New Licensing Round Will Not Be Short Term Fix for UK Energy Security
The new offshore UK licensing round will not be a short-term fix for UK energy security, according to Alyson Harding, Westwood Global Energy Group’s Technical Manager for North West Europe E&P.
“The UK Government has announced that it has reviewed the Climate Compatibility Checkpoint and that a 33rd Offshore Licensing Round would be compatible with the UK climate objectives. It is expected that the opening of the round will be announced in October, however, this will not be a short-term fix for UK energy security,” Harding said in a statement sent to Rigzone.
“Westwood analysis shows that for licences awarded since 2002, the average time taken from award of the licence to first production is seven years (range two to 15 years) and requires the drilling of many exploration and appraisal wells to confirm commerciality of discoveries,” Harding added.
In the statement, Harding highlighted that exploration in the UK has been at an “all-time low” in the last few years “with just five wells in 2020 and four in 2021, the fewest to complete in any one year since exploration began in the 1960s”.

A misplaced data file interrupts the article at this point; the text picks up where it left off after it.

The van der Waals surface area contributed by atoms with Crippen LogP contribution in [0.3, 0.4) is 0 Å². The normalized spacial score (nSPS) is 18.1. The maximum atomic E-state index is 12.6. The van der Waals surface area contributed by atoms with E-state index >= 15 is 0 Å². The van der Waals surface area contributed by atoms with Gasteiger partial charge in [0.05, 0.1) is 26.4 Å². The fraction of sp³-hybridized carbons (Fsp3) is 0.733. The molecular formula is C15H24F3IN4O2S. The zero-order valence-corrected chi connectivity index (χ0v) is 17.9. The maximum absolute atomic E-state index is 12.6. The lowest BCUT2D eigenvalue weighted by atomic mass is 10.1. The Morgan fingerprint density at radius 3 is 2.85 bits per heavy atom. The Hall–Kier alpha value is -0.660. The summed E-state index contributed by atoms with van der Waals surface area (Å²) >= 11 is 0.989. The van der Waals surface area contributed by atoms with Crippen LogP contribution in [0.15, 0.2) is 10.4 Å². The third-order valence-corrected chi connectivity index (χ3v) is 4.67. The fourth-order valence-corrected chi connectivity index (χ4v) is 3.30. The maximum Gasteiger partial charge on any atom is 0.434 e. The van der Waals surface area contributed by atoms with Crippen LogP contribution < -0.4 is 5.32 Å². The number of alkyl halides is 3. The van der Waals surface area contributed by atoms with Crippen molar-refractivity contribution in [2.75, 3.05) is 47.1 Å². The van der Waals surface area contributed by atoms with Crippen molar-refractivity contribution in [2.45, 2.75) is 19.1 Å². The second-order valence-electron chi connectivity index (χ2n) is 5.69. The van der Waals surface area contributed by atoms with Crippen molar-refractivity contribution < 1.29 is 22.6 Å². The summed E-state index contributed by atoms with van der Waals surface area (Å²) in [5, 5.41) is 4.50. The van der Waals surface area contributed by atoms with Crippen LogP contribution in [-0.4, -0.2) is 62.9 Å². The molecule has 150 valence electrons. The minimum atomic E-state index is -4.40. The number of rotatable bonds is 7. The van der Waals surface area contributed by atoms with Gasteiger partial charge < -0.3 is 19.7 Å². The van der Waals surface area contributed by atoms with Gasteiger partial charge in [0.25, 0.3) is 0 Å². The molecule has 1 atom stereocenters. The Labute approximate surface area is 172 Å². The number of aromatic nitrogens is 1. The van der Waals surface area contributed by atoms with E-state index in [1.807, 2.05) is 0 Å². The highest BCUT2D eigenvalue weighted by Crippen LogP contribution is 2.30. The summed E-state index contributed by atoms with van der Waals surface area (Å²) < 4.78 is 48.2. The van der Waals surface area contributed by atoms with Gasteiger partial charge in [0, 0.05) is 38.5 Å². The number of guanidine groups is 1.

Average commercial volumes discovered over the last five years has been “low” at less than 100 million barrels of oil equivalent per year, Harding outlined, adding that, “for exploration to make a difference, both activity levels and volumes discovered will need to improve significantly”.
Harding noted that, in 2022, Westwood expects seven exploration wells to complete and said the company currently has visibility of 10 exploration wells that are planned for 2023 “as well as a number of appraisal wells”.
Rigzone has sent an email to the UK department for Business, Energy and Industrial Strategy (BEIS) asking for comment on Harding’s statement. The BEIS has not replied with a comment at the time of writing.
The BEIS announced on Thursday that, to bolster the UK’s energy security, the government has lifted the moratorium on shale gas production in England and confirmed its support for a new oil and gas licensing round.
The new licensing round is expected to be launched by the North Sea Transition Authority (NSTA) in early October, according to BEIS, which highlighted that this round is expected to lead to over 100 new licenses. The NSTA is expected to make a number of new ‘blocks’ of the UK Continental Shelf available for applicants to bid for licenses, BEIS revealed, adding that these licenses will enable developers to search for commercially viable oil and gas sources within their areas.
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